Don, On the "ol" treadmotors and controllers, I have one and was wondering... The motor has a pair of tach wires, and with those disconnected from the controller, the motor won't run. Is there a way of using the controller for a variable DC source without having an input from a tach? I have other DC motors without tach wires and one of these controllers would be handy to have for them. Thanks. BTW, I did the modifications (removing T3 and jumpering chip 6 to chip 8. Works great. I'm also assuming that reversing the brush connections would reverse the rotation (currently clockwise looking at end of motor shaft). Thanks again. Ken.
I'm not the one that dissected the old treadmill controller, though I think I do have one here somewhere. If you can find a schematic somewhere, I might be able to help you better.
If that is one of the controllers that uses the TDA1185 chip, it is possible to do open-loop control (no tacho input) with that chip. I don't know how much surgery would be required without looking at a schematic of how it's used in your controller.
Best speed control is achieved with a tach. It wouldn't be hard to add a tach to a motor that doesn't have one. Just use a gear or a toothed wheel you make by notching it with a mill, drill, file, whatever, put the gear or wheel on the motor shaft and sense the notches with a Hall geartooth sensor.
I was afraid of that -- but thanks for finding it. Wayne Cook drew that schematic by tracing the board. The way T3, T2 and ZD1 are shown don't make any sense to me
The TDA1085 has a provision for shutting down if the DC voltage on pin 12 (tach input) is above a certain level, which it would be in this circuit if no tach is connected. Try connecting the tach input (pin 12) to pin 8, which is the "ground" pin for the chip.
I think you'll find that this circuit will work a lot better with some sort of speed feedback. It's not intended to be an open-loop control. It compares "true speed" (voltage on pin 4) with "set speed" (voltage on pin 5) with an internal error amplifier. Even a slight difference between these two voltages can swing the output drive from min to max. So there needs to be some speed feedback so the chip can adjust output to make the actual speed (voltage) very near to set speed (voltage).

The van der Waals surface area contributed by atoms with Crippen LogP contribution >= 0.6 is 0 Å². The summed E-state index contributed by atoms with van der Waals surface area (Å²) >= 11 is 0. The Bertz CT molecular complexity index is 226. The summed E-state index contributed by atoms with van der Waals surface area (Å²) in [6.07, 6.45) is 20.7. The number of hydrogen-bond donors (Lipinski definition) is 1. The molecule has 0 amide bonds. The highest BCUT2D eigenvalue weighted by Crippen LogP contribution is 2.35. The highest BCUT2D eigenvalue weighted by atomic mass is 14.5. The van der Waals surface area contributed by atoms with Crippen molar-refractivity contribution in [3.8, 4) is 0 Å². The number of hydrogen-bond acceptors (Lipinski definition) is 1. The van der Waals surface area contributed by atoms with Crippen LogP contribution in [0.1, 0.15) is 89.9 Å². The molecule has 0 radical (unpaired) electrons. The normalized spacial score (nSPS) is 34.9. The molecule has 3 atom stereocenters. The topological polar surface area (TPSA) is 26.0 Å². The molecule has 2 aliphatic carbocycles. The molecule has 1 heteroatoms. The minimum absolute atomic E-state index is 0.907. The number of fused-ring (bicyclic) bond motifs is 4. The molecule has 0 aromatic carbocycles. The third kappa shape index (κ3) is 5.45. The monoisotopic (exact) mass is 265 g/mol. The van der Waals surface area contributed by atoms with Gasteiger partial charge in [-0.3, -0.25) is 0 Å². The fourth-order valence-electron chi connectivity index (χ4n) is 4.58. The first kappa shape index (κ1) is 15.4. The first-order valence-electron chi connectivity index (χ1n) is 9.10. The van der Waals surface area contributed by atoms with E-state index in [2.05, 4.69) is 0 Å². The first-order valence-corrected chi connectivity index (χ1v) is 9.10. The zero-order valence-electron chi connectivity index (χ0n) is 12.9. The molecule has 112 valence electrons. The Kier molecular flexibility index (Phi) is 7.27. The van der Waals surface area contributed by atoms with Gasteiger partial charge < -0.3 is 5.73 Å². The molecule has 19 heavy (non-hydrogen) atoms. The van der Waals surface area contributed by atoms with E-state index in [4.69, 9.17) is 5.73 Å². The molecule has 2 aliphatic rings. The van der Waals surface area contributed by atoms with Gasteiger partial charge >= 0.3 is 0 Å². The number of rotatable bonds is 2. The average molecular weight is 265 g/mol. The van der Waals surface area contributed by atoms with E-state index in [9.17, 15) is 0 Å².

You might be able to trick it into being just a phase angle control (like a lamp dimmer) by putting a 10K pot from pin 9 to pin 8 with wiper to pin 16 and use that for your speed control. That would override the error amplifier. I'm guessing that 10K might be about right. You could probably use the existing 10K pot. You might need to ground pin 4 by connecting it to pin 8. If this works, your motor controller has considerably beefier output devices than a lamp dimmer and is much better suited for driving inductive loads like a motor. Most of the rest of the stuff on the board to the left of C16 then becomes irrelevant.
Specsheet for the TDA1085 at
Dang, I thought these had gone out of production years ago!
Don, I printed out your response for further investigation. Thanks for your help. BTW, I've had these motors and controllers laying around for several years, so that chip may in fact be out of production. I originally got them from Surplus Center when they were the "hot" item.
They never made any sense to me either but the end function is to require the speed control pot to be turned to zero before the motor would start up. Cutting T3 off the board will disable this function.
IRRC the tach on the original motors created a pulse. I don't know if this makes any difference on the above.
That it does -- for sure. I guess since these are treadmill motors, it only makes sense that if you're standing on the belt and turn on the switch, you wouldn't want the belt to take off at about 8 or 10 MPH from a dead stop..... (I know, I know, sense of adventure, etc.,)
The original motor has a "cap" on the end with fingers to pick up pulses. I haven't disassembled one to see what's there but the "magnet or other electronics" is inside the center of the "cap" and mounted around/to the shaft. It probably has about 8 "fingers" which would produce the pulses mentioned above. Thanks. Ken.